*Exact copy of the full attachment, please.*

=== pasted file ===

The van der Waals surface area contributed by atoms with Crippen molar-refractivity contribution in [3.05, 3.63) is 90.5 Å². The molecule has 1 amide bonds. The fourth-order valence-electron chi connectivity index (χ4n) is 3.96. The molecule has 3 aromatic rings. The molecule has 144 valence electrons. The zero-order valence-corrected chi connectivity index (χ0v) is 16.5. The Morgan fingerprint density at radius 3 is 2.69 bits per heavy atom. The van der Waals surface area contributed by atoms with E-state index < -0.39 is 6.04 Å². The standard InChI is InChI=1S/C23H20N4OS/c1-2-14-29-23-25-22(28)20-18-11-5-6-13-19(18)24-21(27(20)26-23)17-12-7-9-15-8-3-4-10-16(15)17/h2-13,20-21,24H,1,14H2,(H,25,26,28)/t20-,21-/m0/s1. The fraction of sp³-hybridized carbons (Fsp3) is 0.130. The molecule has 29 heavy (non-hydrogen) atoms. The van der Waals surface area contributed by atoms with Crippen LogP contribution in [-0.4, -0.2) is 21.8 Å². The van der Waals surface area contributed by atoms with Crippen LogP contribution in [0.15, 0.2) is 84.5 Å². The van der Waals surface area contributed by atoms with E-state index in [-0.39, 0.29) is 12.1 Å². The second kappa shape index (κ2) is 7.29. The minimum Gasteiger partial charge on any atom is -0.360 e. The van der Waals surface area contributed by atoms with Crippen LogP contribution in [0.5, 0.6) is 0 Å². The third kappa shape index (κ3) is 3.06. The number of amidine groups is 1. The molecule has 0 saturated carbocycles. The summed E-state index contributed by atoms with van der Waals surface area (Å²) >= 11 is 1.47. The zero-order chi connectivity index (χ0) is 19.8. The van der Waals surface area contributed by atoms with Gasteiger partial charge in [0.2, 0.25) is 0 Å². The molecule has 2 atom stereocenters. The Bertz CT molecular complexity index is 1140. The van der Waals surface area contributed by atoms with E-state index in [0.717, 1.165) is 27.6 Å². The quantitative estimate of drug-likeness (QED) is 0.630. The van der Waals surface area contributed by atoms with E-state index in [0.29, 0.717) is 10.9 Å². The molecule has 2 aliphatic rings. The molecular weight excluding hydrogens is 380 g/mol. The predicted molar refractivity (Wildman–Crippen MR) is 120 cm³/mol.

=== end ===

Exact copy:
The van der Waals surface area contributed by atoms with Crippen molar-refractivity contribution in [3.05, 3.63) is 90.5 Å². The molecule has 1 amide bonds. The fourth-order valence-electron chi connectivity index (χ4n) is 3.96. The molecule has 3 aromatic rings. The molecule has 144 valence electrons. The zero-order valence-corrected chi connectivity index (χ0v) is 16.5. The Morgan fingerprint density at radius 3 is 2.69 bits per heavy atom. The van der Waals surface area contributed by atoms with E-state index < -0.39 is 6.04 Å². The standard InChI is InChI=1S/C23H20N4OS/c1-2-14-29-23-25-22(28)20-18-11-5-6-13-19(18)24-21(27(20)26-23)17-12-7-9-15-8-3-4-10-16(15)17/h2-13,20-21,24H,1,14H2,(H,25,26,28)/t20-,21-/m0/s1. The fraction of sp³-hybridized carbons (Fsp3) is 0.130. The molecule has 29 heavy (non-hydrogen) atoms. The van der Waals surface area contributed by atoms with Crippen LogP contribution in [-0.4, -0.2) is 21.8 Å². The van der Waals surface area contributed by atoms with Crippen LogP contribution in [0.15, 0.2) is 84.5 Å². The van der Waals surface area contributed by atoms with E-state index in [-0.39, 0.29) is 12.1 Å². The second kappa shape index (κ2) is 7.29. The minimum Gasteiger partial charge on any atom is -0.360 e. The van der Waals surface area contributed by atoms with Crippen LogP contribution in [0.5, 0.6) is 0 Å². The third kappa shape index (κ3) is 3.06. The number of amidine groups is 1. The molecule has 0 saturated carbocycles. The summed E-state index contributed by atoms with van der Waals surface area (Å²) >= 11 is 1.47. The zero-order chi connectivity index (χ0) is 19.8. The van der Waals surface area contributed by atoms with Gasteiger partial charge in [0.2, 0.25) is 0 Å². The molecule has 2 atom stereocenters. The Bertz CT molecular complexity index is 1140. The van der Waals surface area contributed by atoms with E-state index in [0.717, 1.165) is 27.6 Å². The quantitative estimate of drug-likeness (QED) is 0.630. The van der Waals surface area contributed by atoms with E-state index in [0.29, 0.717) is 10.9 Å². The molecule has 2 aliphatic rings. The molecular weight excluding hydrogens is 380 g/mol. The predicted molar refractivity (Wildman–Crippen MR) is 120 cm³/mol.